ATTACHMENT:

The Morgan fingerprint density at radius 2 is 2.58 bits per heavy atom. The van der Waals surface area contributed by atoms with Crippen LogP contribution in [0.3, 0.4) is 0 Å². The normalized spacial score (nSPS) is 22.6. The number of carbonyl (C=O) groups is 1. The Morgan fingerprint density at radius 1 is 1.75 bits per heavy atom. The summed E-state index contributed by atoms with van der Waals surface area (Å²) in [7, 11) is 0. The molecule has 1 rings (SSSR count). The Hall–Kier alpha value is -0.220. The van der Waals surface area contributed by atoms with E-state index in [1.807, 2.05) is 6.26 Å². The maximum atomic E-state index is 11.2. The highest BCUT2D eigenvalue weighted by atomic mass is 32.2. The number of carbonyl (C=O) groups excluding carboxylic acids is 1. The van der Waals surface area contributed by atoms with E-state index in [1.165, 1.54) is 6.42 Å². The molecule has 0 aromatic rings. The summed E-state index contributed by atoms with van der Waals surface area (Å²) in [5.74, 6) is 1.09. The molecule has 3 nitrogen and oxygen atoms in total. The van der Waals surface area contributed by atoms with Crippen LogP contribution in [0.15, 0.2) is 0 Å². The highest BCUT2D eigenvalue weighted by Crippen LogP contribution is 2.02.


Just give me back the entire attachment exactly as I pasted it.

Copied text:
The Morgan fingerprint density at radius 2 is 2.58 bits per heavy atom. The van der Waals surface area contributed by atoms with Crippen LogP contribution in [0.3, 0.4) is 0 Å². The normalized spacial score (nSPS) is 22.6. The number of carbonyl (C=O) groups is 1. The Morgan fingerprint density at radius 1 is 1.75 bits per heavy atom. The summed E-state index contributed by atoms with van der Waals surface area (Å²) in [7, 11) is 0. The molecule has 1 rings (SSSR count). The Hall–Kier alpha value is -0.220. The van der Waals surface area contributed by atoms with E-state index in [1.807, 2.05) is 6.26 Å². The maximum atomic E-state index is 11.2. The highest BCUT2D eigenvalue weighted by atomic mass is 32.2. The number of carbonyl (C=O) groups excluding carboxylic acids is 1. The van der Waals surface area contributed by atoms with E-state index in [1.165, 1.54) is 6.42 Å². The molecule has 0 aromatic rings. The summed E-state index contributed by atoms with van der Waals surface area (Å²) in [5.74, 6) is 1.09. The molecule has 3 nitrogen and oxygen atoms in total. The van der Waals surface area contributed by atoms with Crippen LogP contribution in [0.15, 0.2) is 0 Å². The highest BCUT2D eigenvalue weighted by Crippen LogP contribution is 2.02.